I try to stick to a routine and stay productive. So far, my working days are much the same as they were pre-lockdown. Sit at a desk, write some words, drink some coffee. The only difference being the added conversations via Zoom. It’s just like normal – except it’s obviously not normal. The other night, we sat round the table to eat. My Dad boldly announced that London felt like his memory of Beirut in the early days of the Lebanese Civil War. It’s not comforting to hear that this moment is just like the beginning of a fifteen-year-long conflict. It’s probably not a helpful comparison but, as I try to figure out what he means, I realise he’s talking about the exact thing I’m experiencing: there is something unsettling about how quiet the outside world is. There are times when the view from my window is so calm it’s like everything else melts away. And then I remember what’s actually going on and start to think it’s disingenuous for the sky to be so clear and the birds to sing so loudly. It gets under my skin how ordinary this moment can feel.
This is all to say that things are currently very confusing. Which is obvious. Things are normal and they are not normal. And none of that is particularly conducive to good writing (except, apparently, when it comes to Shakespeare and King Lear). I can only speak for myself, but the closest I’ve got to something that works is simply to muddle through. Stick to the usual routine, but spice it up with long walks and long tea breaks and long lunches to bake banana bread. Accept that the bad days will be bad, the good days will be good, and just wait it out. It’s not exactly awe-inspiring, but I think I’m suspicious of anyone claiming to have answers at a time like this.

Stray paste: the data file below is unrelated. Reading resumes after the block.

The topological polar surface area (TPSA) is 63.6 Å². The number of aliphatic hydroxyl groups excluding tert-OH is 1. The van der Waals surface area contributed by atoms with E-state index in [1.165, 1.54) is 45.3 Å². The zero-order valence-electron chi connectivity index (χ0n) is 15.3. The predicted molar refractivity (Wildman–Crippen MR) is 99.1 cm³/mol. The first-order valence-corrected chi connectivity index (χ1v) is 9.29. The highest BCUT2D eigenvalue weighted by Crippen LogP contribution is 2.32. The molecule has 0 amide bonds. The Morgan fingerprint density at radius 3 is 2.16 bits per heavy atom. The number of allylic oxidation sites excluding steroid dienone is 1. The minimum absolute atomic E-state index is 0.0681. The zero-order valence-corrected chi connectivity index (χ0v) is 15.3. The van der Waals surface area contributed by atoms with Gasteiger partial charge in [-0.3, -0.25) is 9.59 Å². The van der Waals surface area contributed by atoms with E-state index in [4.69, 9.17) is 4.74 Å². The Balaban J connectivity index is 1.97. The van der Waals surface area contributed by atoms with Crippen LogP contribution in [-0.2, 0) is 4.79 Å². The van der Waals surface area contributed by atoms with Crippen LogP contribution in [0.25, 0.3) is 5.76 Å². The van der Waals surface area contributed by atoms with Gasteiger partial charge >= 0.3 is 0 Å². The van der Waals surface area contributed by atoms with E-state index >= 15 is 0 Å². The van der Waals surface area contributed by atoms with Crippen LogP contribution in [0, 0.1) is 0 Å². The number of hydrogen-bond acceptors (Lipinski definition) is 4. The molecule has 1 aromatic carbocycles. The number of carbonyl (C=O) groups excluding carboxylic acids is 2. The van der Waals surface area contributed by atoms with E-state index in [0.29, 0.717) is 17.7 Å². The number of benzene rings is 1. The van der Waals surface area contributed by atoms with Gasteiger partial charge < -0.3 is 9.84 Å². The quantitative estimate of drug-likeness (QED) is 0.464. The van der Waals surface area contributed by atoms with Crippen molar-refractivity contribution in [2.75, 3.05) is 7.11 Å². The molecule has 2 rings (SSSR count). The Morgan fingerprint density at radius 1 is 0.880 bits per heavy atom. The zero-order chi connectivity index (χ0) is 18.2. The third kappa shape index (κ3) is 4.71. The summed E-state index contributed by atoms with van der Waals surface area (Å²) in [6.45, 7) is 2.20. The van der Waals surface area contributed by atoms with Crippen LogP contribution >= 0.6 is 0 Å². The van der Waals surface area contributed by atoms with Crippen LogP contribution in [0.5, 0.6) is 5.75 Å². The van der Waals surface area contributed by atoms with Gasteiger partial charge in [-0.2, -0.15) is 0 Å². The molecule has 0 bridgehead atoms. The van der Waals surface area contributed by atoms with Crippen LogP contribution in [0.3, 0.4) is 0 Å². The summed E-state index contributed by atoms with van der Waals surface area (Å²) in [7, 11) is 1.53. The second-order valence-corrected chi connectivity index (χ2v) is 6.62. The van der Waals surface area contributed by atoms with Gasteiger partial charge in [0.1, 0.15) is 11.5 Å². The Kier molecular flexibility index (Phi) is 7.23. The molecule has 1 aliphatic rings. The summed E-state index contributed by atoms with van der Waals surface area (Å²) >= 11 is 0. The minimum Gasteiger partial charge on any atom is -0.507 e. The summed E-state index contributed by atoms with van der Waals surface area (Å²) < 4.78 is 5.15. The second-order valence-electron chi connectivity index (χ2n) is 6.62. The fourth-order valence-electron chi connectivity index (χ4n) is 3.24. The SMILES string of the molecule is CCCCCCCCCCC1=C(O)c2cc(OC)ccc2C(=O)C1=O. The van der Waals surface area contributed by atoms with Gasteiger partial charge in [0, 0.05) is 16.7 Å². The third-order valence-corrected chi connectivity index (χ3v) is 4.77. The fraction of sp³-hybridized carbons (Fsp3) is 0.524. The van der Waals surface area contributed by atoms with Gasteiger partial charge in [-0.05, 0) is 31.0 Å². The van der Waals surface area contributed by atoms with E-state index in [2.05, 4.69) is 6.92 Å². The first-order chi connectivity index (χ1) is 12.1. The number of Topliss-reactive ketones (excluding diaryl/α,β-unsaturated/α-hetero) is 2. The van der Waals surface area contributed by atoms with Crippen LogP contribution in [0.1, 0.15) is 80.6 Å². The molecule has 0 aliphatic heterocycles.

All of this paints a pretty miserable picture. But the thing that gives me hope is the outpouring of theatre produced online in the last few months. From theatres streaming their old work, to artists creating new work. Before all this, the theatre world was already struggling – and now it’s been brought to its knees. It’s a bleak state of affairs, but the exciting thing is seeing people who want to rebuild the system from the ground up. My brain may be too muddled to know what to do, but there are people out there who are already making a head start. Sometimes it’s intimidating to see all that creative output, but the rest of the time it feels hopeful. Because, when I start to wonder what it’s all for, I remind myself that theatre’s been going for thousands of years. It’s not simply going to stop. When it does return – however underfunded and difficult it’ll be – words will still be needed and writers will still need to write them. And that may feel far-flung at the moment but, on the good days, it’s enough of a spark to help me be creative again.
Even if I’m still figuring out where to begin.